The recipe for two ingredient banana pancakes has been rolling around the web for a little while. I was a little sceptical on how only banana and egg would magically transform into a pancake. Though I really shouldn’t be as the two ingredient Nutella cake worked out a treat, and I know that many of you made it and loved it.
But…… two ingredient banana pancakes? There are people out there that love this recipe and think it is the best thing since shake and pour pancake mix.
This recipe is as easy as a shake and pour pancake mix, but a whole lot healthier. Well actually the healthier statement really depends on how you cook them and what you end up putting on top of them.
All you need is a medium size ripe banana and two eggs. Mash your banana up, beat in the eggs, and bingo, your pancake mix is ready to cook.
My first thoughts when I read about this recipe was “banana omelette anyone?”
How do two ingredient banana pancakes taste?
It really depends on how you cook them and what you slather them with when serving. We had a little test on a couple of ways of cooking and eating them.
Cook the two ingredient banana pancakes in a nice big whack of butter, then pour a copious amount of maple syrup over them, they taste like pancakes.
Cook them with a small spray of coconut oil, eat them au natural, they taste like banana omelettes.
A healthy middle ground is to cook them in a non stick pan with a spray of coconut oil. Then top with gorgeous seasonal fruit, be that summer berries, figs, or even more banana and passionfruit. A drizzle of date syrup to replace maple, or just go for the maple. Maybe even add a splodge of yoghurt.
This recipe for two ingredient banana pancakes will net you four medium sized pancakes. They really should be called crepes, as they aren’t very thick at all. Therefore four will feed a hearty eater nicely for breakfast, but if you were a dainty eater, two would be sufficient with some fruit.
I have seen a couple of fluffy looking two ingredient banana pancake photos on various sites, and I call bullshit. You will get this result if you add a little baking powder. This renders them three ingredient banana pancakes my friends.
Another factor to take into consideration and will alter your result. If your definition of a medium banana is larger than mine then your pancake mix will be less runny than mine. If you use a smaller banana and larger eggs, this again will change the consistency of your mix. More banana will equal thicker more pikelet pancakes, more egg will give you thinner crepe like pancakes. Just some banana for thought there folks. I used what I regard as a medium banana and two 52g eggs (from a 700g carton).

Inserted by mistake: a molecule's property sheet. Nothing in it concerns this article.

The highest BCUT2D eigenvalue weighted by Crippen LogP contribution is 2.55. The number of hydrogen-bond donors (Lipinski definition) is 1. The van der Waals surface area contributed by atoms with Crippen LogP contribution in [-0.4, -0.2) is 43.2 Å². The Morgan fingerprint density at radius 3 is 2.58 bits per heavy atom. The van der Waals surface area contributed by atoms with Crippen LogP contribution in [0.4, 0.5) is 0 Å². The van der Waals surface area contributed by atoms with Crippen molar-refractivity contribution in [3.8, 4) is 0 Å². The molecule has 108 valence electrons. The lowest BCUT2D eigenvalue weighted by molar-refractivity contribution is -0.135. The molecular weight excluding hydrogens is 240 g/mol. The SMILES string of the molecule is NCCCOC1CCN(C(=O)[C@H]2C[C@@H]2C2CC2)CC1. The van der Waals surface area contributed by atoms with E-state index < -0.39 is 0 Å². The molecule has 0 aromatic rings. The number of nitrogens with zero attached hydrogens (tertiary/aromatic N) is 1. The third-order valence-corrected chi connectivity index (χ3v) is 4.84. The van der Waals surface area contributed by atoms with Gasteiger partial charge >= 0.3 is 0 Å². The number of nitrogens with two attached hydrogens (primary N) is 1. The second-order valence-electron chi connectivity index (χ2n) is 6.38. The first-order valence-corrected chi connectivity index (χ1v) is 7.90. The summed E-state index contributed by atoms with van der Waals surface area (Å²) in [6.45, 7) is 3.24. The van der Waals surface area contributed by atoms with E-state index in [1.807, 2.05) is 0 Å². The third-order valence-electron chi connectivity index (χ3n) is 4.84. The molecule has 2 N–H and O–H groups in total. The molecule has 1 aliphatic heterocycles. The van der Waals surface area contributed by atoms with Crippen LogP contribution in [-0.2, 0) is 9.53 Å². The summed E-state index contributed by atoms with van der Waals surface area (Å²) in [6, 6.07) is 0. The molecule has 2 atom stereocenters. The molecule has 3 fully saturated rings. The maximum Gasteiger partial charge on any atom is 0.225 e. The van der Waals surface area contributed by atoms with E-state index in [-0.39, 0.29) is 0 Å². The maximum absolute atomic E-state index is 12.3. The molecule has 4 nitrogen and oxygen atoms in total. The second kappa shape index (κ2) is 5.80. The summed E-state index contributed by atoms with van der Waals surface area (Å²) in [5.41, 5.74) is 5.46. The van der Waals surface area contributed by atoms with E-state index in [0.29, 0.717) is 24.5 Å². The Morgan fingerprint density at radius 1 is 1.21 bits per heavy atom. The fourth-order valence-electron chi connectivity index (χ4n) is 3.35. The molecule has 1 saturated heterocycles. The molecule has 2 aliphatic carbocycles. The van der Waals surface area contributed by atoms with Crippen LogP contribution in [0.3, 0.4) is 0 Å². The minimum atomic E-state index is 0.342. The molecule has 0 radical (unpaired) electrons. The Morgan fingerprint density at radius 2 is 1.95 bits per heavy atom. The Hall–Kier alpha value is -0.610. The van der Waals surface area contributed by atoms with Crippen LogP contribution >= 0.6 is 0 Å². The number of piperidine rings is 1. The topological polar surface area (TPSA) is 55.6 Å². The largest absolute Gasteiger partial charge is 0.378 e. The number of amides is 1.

Would I ever make two ingredient banana pancakes again?
Yes, I would! There is something very satisfying about mixing up two healthy ingredients and the end result being something that resembles a not so healthy pancake. I like the taste of them, especially when cooked in butter and doused in maple syrup. Yah okay, I hear you! That defeats the “healthy” pancake alternative doesn’t it.
If you do make these two ingredient banana pancakes then please let me know via social media (twitter/instagram/facebook), share a photo and tag me in, I would love to see them and hear what you thought.
Two Ingredient Banana Pancakes
- 1 medium ripe banana
- 2 eggs
- Mash banana in a bowl and then beat in the eggs.
- Place a non stick pan over a low heat on the stove top.
- Melt a little butter or spray some coconut oil to grease the pan lightly.
- Pour in ¼ cup of banana mixture. Cook one side until brown and pancake is solid enough to flip. Continue cooking on the other side until done.
- Repeat with remaining mixture.
All measurements are Australian metric standard. All measures are level, and cups are lightly packed unless specified. 1 teaspoon = 5ml / 1 tablespoon = 20mls / 1 cup = 250ml /4 teaspoons = 1 tablespoon.
The recipe's nutritional information is an approximation based on an online calculator. It is meant solely for reference purposes. If you're looking for precise details, be sure to double-check with your own research.